Wednesday, March 31, 2010

iPad Web Applications

So you might have heard about this... This Saturday, April 3, there's a new computer coming out from Apple. You might have heard about it. Anyways, lots of iPhone developers have been scrambling to port their iPhone apps or write new iPad apps. A lot of folks have been predicting that developers would start to shun Apple after all of the controversies surrounding iPhone app submissions and the "walled garden" approach that Apple has taken. On the other hand, Microsoft has decided that a controversial walled gardens are once again the way to go, and is diligently copying Apple. Well if the iPad is any indicator, developers continue to agree with Apple and Microsoft. There is a lot of interest in developing native applications for the iPad.

Still, if you're like me and a big part of your job is to figure out how to build web applications for all kinds of devices, you have probably been spending a lot of time trying to figure out what to do about the iPad. On one hand, it's a big enough device that most websites will look just fine on it.

I think you must agree that the above looks a heck of a lot better than a "mobile optimized" site like this:

This seems great at first -- no work! Just make sure that if you are using any browser sniffing/redirecting code that it does not redirect for the iPad. However, there are some disadvantages to this. First, there are some issues with 'normal' sites that will not translate well to the iPad. There is the obvious thing with Flash... There are more subtle things like, "hovers", i.e. mouse-overs. That is when you toss up a UI layer when a user hovers their mouse over a link, or an image, or whatever. These are pretty popular, and they are not going to work on the iPad. Apple has quite figured out how to detect a finger hover... There are other events that are different on the iPad as well. There is also the question of how to best use the real-estate on the device, and the related question of dealing with landscape mode.
I think a lot of sites will look great in landscape mode, but that doesn't mean that they couldn't look better. It might be more optimal to go to a multi-column layout. That could let a site place useful content "above the fold", i.e. visible so the user does not have to scroll to get to it.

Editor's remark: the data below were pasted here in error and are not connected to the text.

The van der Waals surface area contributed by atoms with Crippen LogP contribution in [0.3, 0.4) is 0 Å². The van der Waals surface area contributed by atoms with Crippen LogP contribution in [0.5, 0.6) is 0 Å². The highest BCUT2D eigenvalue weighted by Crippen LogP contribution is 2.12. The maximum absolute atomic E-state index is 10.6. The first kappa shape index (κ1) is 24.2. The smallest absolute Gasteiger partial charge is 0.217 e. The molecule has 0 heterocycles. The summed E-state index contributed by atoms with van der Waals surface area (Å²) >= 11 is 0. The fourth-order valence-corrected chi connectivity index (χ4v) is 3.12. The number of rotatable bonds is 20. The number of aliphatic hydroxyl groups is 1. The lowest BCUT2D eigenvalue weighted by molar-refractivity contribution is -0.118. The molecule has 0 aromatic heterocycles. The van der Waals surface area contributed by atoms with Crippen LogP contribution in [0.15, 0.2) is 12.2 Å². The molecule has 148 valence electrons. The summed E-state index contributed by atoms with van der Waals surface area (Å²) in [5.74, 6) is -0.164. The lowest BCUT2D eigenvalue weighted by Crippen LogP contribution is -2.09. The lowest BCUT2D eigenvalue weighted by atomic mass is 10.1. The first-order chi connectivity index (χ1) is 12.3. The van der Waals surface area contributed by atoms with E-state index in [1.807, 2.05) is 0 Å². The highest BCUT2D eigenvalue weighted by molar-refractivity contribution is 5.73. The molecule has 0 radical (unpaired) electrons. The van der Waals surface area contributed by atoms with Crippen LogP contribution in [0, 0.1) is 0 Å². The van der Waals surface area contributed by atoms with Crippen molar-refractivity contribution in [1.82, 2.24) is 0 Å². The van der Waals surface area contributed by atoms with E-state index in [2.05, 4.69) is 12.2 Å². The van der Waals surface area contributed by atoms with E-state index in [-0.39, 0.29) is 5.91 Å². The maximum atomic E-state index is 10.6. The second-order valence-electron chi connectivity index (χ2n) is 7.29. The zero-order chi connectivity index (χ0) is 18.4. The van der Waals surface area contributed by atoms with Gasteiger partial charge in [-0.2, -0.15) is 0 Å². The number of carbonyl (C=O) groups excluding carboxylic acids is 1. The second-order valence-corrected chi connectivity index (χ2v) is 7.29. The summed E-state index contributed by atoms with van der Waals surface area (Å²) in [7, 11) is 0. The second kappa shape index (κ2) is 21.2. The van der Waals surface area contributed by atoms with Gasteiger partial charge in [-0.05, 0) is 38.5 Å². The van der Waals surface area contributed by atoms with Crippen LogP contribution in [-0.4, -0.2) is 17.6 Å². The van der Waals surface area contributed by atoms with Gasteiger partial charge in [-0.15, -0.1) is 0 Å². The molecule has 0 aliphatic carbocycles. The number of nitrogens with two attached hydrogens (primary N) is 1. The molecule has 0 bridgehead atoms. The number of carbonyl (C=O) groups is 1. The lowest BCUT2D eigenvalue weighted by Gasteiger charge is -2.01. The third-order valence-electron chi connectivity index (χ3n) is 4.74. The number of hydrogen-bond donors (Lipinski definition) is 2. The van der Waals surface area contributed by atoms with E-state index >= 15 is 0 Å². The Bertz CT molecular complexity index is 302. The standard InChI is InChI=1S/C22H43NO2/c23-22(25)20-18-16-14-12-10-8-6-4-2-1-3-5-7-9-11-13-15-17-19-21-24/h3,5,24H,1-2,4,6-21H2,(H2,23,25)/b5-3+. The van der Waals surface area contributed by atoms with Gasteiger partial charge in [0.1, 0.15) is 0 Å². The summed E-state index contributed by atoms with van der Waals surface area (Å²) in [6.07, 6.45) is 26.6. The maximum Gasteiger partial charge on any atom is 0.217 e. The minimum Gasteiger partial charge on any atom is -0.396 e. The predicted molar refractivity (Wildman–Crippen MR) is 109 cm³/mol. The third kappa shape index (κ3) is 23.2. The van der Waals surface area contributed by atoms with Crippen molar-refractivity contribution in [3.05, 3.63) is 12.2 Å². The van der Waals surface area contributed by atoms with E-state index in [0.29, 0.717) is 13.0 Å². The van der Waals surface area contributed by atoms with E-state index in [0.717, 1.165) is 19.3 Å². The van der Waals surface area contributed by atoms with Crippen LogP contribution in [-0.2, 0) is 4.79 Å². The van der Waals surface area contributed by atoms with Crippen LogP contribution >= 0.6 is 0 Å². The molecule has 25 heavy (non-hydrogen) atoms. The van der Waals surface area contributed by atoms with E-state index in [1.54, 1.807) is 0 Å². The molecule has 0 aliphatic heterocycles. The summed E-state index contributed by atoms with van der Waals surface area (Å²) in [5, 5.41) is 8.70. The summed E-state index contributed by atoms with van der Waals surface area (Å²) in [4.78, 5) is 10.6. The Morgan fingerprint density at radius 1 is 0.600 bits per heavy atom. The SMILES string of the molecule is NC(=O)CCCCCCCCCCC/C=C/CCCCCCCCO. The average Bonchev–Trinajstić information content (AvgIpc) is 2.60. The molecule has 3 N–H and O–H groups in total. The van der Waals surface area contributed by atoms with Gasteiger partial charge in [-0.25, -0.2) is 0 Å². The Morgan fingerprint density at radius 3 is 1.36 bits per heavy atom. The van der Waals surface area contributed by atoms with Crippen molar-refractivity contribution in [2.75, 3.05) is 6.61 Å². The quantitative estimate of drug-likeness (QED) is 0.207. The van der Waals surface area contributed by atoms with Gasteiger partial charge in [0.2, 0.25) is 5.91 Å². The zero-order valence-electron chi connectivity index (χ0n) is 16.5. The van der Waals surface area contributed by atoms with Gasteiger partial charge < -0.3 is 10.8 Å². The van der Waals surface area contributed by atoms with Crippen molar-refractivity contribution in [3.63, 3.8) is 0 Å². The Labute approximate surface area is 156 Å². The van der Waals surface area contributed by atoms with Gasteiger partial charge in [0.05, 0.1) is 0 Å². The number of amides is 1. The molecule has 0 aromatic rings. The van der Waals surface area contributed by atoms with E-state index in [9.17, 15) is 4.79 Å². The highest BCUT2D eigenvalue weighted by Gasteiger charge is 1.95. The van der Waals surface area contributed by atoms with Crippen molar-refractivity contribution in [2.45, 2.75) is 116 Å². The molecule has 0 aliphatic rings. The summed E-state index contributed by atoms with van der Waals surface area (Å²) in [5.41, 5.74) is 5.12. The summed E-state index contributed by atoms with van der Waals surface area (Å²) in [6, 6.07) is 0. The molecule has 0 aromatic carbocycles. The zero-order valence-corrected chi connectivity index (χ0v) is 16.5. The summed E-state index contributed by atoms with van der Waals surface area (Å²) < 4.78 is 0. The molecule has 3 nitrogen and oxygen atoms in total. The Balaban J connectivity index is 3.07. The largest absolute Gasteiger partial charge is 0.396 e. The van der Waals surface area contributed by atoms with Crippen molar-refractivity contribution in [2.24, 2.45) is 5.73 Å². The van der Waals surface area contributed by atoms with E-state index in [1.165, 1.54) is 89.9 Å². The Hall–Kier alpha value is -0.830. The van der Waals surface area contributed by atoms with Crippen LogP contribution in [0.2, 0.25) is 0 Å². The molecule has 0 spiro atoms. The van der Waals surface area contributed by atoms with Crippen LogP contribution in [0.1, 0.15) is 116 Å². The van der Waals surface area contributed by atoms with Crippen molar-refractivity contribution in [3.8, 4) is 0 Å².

There's also the possibility of "embracing the native" on the web. There are a lot of iPhone-optimized websites that do a good job of making their website look and feel like a native iPhone application. Joe Hewitt's excellent iUi JS/CSS framework is an easy way to do this. The iPad has some of its own metaphors not found in the iPhone. Take a look at this native iPad app:

Notice all of those columns? We've kind of touched on that already. Did you notice the pop-over menus? These are likely to be ubiquitous on the iPad. Here is a picture of them from one of Apple's iPad apps, Numbers:
Obviously there is nothing in HTML-land that is quite like that. However, it is certainly possible to craft something similar. In a way, it's kind of like the mouse-over menus that are popular on the web, only the interaction model is slightly different and the UI is definitely more rich than the average mouse-over menu.

So what to do? Just stick with your "normal" site? Develop an iPad optimized site? Tweak your iPhone-optimized site to suck less on the iPad? Tweak your normal site to suck less on the iPad?


voip news said...

Content of your post really impressive and i will share this to my friends and students.

ethan said...

This type of software and techniques I am searching for building new web apps for iPad for co-operative use. As I spend my most of time in making websites and trying new platforms this tips will help me to get better one as per my skills. Thank you for sharing this.